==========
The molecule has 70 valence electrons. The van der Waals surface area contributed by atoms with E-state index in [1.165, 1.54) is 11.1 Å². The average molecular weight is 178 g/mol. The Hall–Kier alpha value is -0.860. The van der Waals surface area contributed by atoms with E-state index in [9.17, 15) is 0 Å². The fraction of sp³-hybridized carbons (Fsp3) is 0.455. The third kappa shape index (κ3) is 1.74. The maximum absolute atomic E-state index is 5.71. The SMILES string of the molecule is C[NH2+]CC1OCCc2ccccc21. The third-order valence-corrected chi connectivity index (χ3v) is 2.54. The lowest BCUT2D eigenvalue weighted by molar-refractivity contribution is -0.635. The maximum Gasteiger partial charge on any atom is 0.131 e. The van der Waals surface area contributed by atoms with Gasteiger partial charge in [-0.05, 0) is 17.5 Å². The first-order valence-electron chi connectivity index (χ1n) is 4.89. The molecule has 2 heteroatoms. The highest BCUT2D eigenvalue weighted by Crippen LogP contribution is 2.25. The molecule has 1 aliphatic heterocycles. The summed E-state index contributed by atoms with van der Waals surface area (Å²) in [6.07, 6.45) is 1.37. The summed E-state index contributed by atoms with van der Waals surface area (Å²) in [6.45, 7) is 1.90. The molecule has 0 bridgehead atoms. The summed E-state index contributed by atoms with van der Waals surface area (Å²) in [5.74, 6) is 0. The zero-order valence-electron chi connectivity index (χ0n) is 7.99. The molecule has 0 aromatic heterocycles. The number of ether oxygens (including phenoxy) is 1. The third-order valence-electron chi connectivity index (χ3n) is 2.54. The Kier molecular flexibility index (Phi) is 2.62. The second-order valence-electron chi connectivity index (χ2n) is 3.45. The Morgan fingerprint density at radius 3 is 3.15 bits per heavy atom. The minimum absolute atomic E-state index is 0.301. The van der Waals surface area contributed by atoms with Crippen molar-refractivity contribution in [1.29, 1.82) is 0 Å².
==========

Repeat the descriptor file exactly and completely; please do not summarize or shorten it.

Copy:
The molecule has 70 valence electrons. The van der Waals surface area contributed by atoms with E-state index in [1.165, 1.54) is 11.1 Å². The average molecular weight is 178 g/mol. The Hall–Kier alpha value is -0.860. The van der Waals surface area contributed by atoms with E-state index in [9.17, 15) is 0 Å². The fraction of sp³-hybridized carbons (Fsp3) is 0.455. The third kappa shape index (κ3) is 1.74. The maximum absolute atomic E-state index is 5.71. The SMILES string of the molecule is C[NH2+]CC1OCCc2ccccc21. The third-order valence-corrected chi connectivity index (χ3v) is 2.54. The lowest BCUT2D eigenvalue weighted by molar-refractivity contribution is -0.635. The maximum Gasteiger partial charge on any atom is 0.131 e. The van der Waals surface area contributed by atoms with Gasteiger partial charge in [-0.05, 0) is 17.5 Å². The first-order valence-electron chi connectivity index (χ1n) is 4.89. The molecule has 2 heteroatoms. The highest BCUT2D eigenvalue weighted by Crippen LogP contribution is 2.25. The molecule has 1 aliphatic heterocycles. The summed E-state index contributed by atoms with van der Waals surface area (Å²) in [6.07, 6.45) is 1.37. The summed E-state index contributed by atoms with van der Waals surface area (Å²) in [6.45, 7) is 1.90. The molecule has 0 bridgehead atoms. The summed E-state index contributed by atoms with van der Waals surface area (Å²) in [5.74, 6) is 0. The zero-order valence-electron chi connectivity index (χ0n) is 7.99. The molecule has 0 aromatic heterocycles. The number of ether oxygens (including phenoxy) is 1. The third-order valence-electron chi connectivity index (χ3n) is 2.54. The Kier molecular flexibility index (Phi) is 2.62. The second-order valence-electron chi connectivity index (χ2n) is 3.45. The Morgan fingerprint density at radius 3 is 3.15 bits per heavy atom. The minimum absolute atomic E-state index is 0.301. The van der Waals surface area contributed by atoms with Crippen molar-refractivity contribution in [1.29, 1.82) is 0 Å².